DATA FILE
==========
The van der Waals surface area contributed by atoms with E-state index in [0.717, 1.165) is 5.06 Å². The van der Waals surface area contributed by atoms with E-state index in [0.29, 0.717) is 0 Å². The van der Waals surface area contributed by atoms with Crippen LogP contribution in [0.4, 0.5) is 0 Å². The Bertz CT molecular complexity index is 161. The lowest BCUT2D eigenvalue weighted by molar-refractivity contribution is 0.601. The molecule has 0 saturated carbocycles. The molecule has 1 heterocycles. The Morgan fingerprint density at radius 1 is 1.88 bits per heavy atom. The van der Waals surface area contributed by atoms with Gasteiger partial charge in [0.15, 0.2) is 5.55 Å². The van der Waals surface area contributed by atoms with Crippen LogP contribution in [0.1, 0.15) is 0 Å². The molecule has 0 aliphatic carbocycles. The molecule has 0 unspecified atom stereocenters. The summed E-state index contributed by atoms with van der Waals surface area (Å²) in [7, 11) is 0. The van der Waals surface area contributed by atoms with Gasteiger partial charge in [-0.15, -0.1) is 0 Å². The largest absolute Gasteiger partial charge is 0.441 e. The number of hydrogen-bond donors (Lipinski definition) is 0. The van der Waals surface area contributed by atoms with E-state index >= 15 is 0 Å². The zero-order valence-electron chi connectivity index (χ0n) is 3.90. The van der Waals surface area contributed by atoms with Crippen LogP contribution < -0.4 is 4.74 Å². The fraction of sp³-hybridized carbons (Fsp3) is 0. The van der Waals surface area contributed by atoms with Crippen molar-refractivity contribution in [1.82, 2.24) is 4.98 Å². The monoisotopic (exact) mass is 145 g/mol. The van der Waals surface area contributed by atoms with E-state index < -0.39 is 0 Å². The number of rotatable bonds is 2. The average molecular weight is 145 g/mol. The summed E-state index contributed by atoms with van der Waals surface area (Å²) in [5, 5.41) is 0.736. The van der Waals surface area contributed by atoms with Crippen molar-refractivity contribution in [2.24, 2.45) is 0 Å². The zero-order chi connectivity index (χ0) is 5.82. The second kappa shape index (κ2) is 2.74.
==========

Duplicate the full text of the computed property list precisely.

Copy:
The van der Waals surface area contributed by atoms with E-state index in [0.717, 1.165) is 5.06 Å². The van der Waals surface area contributed by atoms with E-state index in [0.29, 0.717) is 0 Å². The van der Waals surface area contributed by atoms with Crippen LogP contribution in [0.4, 0.5) is 0 Å². The Bertz CT molecular complexity index is 161. The lowest BCUT2D eigenvalue weighted by molar-refractivity contribution is 0.601. The molecule has 0 saturated carbocycles. The molecule has 1 heterocycles. The Morgan fingerprint density at radius 1 is 1.88 bits per heavy atom. The van der Waals surface area contributed by atoms with Gasteiger partial charge in [0.15, 0.2) is 5.55 Å². The van der Waals surface area contributed by atoms with Crippen LogP contribution in [0.1, 0.15) is 0 Å². The molecule has 0 aliphatic carbocycles. The molecule has 0 unspecified atom stereocenters. The summed E-state index contributed by atoms with van der Waals surface area (Å²) in [7, 11) is 0. The van der Waals surface area contributed by atoms with Gasteiger partial charge in [-0.15, -0.1) is 0 Å². The largest absolute Gasteiger partial charge is 0.441 e. The number of hydrogen-bond donors (Lipinski definition) is 0. The van der Waals surface area contributed by atoms with E-state index >= 15 is 0 Å². The zero-order valence-electron chi connectivity index (χ0n) is 3.90. The van der Waals surface area contributed by atoms with Crippen LogP contribution < -0.4 is 4.74 Å². The fraction of sp³-hybridized carbons (Fsp3) is 0. The van der Waals surface area contributed by atoms with Crippen molar-refractivity contribution in [1.82, 2.24) is 4.98 Å². The monoisotopic (exact) mass is 145 g/mol. The van der Waals surface area contributed by atoms with E-state index < -0.39 is 0 Å². The number of rotatable bonds is 2. The average molecular weight is 145 g/mol. The summed E-state index contributed by atoms with van der Waals surface area (Å²) in [5, 5.41) is 0.736. The van der Waals surface area contributed by atoms with Crippen molar-refractivity contribution in [2.24, 2.45) is 0 Å². The zero-order chi connectivity index (χ0) is 5.82. The second kappa shape index (κ2) is 2.74.